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About 7.5 million blog posts are published every day, and it’s no secret that not all blog posts are created equal. If you want to turn your readers into interested leads and customers for your business, you’re going to need to invest time and effort in writing engaging conversational blog posts.
When you can explain and communicate your expertise in a simple, everyday tone, people will see you and your brand as approachable — and that can lead to some great business down the road.
Ready to change the way you write content from boring blog posts to engaging, conversational content? Check out these seven easy tips that will help you engage readers.
For more tips on writing content to win readers:
Consider a research paper, or report you might have read once that didn't use contractions. They usually spell out every contraction, like "should have," "there is," "do not," or "could have."
You might find this way of writing very formal. And depending on what you're reading, say a global report published by an authoritative research group like Nielsen or McKinsey, that might be the right tone and voice for the piece.
But if you'd been reading something in the same tone and voice on a regular, everyday blog post, you might have found it a little out of place. Your consumers might feel the same way — if you're currently publishing content that's overly formal and scholarly, you might not come across as approachable. This tip applies to anything you might publish online, not just blog posts. Check your copywriting on social media or email newsletters, too.
Below is an example from a blog post from Hosting Canada. The topic of their post is quite technical; it's about popular content management systems (CMS) and how much market share each one enjoys. However, because the author doesn't shy away from contractions, it makes a technical topic easier to digest.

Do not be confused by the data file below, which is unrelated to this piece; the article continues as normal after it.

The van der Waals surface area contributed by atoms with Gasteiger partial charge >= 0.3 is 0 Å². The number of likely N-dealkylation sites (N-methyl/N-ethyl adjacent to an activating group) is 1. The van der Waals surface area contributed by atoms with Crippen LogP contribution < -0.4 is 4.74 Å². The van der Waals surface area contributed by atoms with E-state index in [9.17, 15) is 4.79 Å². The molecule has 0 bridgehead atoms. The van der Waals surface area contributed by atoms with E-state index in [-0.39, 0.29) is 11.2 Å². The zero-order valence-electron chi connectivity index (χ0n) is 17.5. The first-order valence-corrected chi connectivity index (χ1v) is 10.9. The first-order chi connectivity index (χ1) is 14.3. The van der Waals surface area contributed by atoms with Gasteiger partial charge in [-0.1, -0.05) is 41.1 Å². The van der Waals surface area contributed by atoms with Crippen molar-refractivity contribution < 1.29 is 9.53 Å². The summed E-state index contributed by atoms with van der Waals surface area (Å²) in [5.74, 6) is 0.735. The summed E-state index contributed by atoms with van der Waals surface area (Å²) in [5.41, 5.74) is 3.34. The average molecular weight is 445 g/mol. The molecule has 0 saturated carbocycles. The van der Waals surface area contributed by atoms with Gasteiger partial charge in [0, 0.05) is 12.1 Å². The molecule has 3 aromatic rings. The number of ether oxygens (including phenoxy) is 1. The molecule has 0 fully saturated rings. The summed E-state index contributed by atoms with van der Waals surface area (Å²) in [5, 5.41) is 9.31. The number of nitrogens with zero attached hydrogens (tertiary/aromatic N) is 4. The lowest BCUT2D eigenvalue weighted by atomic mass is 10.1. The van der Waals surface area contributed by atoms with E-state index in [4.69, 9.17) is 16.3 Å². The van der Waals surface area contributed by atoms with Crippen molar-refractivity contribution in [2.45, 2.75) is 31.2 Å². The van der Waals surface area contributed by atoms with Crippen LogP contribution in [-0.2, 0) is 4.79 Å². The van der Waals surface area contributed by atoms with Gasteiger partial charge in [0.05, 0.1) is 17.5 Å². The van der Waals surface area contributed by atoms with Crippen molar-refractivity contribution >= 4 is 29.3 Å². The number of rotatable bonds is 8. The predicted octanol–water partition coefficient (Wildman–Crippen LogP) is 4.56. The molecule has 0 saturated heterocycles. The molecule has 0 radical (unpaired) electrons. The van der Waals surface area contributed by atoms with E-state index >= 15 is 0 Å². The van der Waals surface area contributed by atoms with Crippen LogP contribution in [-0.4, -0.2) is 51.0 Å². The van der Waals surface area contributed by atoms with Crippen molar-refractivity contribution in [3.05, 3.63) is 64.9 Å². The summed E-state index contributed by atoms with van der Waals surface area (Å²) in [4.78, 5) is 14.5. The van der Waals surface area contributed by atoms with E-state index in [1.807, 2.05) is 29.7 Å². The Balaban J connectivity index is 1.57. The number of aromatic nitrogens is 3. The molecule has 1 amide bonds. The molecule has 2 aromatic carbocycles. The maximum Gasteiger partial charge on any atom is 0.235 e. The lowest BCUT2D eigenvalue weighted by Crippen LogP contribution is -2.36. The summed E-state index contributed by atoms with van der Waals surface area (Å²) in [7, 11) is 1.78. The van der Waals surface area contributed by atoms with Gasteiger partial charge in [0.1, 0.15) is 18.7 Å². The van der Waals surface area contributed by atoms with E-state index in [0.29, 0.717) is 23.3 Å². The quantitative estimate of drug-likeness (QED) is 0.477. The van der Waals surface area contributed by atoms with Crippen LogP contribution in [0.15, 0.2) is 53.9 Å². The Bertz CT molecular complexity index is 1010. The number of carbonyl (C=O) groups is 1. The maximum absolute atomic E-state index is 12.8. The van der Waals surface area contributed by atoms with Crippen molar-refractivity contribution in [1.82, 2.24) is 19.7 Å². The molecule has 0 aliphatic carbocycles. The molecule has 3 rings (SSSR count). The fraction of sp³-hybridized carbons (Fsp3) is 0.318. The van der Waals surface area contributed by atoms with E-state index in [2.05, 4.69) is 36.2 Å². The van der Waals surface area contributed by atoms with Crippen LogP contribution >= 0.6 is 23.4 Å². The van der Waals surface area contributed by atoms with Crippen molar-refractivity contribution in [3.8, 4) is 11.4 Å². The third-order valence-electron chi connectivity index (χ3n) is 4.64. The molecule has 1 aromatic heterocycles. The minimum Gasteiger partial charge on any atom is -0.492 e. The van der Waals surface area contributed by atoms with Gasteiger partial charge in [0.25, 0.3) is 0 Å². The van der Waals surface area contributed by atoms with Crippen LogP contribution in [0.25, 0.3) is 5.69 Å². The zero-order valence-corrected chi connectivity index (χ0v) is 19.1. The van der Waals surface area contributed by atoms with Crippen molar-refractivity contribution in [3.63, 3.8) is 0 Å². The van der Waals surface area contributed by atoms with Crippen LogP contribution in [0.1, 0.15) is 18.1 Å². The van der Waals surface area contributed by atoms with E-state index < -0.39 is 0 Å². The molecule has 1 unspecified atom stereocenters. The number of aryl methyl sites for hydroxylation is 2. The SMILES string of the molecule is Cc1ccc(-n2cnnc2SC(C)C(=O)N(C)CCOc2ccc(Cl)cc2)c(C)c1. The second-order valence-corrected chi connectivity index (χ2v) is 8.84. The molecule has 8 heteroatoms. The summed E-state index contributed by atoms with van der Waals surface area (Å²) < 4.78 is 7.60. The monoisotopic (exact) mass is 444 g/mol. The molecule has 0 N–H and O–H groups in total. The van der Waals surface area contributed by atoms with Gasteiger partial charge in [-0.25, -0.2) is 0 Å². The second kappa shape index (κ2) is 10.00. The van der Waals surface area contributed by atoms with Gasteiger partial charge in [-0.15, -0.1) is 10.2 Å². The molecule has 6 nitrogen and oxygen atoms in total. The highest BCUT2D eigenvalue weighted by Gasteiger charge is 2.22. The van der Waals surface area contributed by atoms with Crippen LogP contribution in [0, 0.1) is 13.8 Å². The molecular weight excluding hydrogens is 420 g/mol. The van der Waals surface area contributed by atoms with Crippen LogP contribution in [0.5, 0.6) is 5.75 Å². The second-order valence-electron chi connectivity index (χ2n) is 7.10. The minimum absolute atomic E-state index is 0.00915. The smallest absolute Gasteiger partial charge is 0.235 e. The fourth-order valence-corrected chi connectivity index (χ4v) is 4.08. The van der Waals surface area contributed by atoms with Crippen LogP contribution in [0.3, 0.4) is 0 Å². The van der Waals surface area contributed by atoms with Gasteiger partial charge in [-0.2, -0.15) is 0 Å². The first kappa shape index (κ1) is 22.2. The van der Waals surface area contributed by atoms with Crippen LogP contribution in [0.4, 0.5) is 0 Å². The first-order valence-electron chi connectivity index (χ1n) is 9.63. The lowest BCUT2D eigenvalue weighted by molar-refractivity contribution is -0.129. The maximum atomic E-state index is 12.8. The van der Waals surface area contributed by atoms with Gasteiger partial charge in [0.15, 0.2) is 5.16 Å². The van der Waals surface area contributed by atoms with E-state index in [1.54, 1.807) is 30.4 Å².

Bonus tip: contractions are more likely to engage readers because once they see a contraction while skimming, they're likely to go over and reread the sentence.
Remember when your English teacher would tell you to always write in complete sentences? While that's an important rule to follow for scholarly writing, it's not always the case in real life.
We're not recommending making a habit of writing incomplete sentences in an attempt to seem more conversational — instead, use them only when necessary. How do you tell when it's necessary to use phrases? When it makes it easier to understand than a grammatically sound sentence.
Did you notice how we've snuck in that phrase?
If we used complete sentences, the above paragraph would read like this: "How do you tell when it's necessary to use phrases? Only use phrases when it makes it easier to understand than a grammatically sound sentence."
While there's technically nothing grammatically wrong with those complete sentences, they sound a little wordy and repetitive. Jumping straight into shorter phrases still manages to get the whole point across, so don't feel like you have to stick to this grammar rule every time.
The key to writing more conversational content? Writing like you're carrying a conversation.
Whenever you're writing or editing your content, check whether you sound like you're carrying a natural conversation. Are there words you probably wouldn't use in an everyday setting? You might be better off substituting them for more familiar words.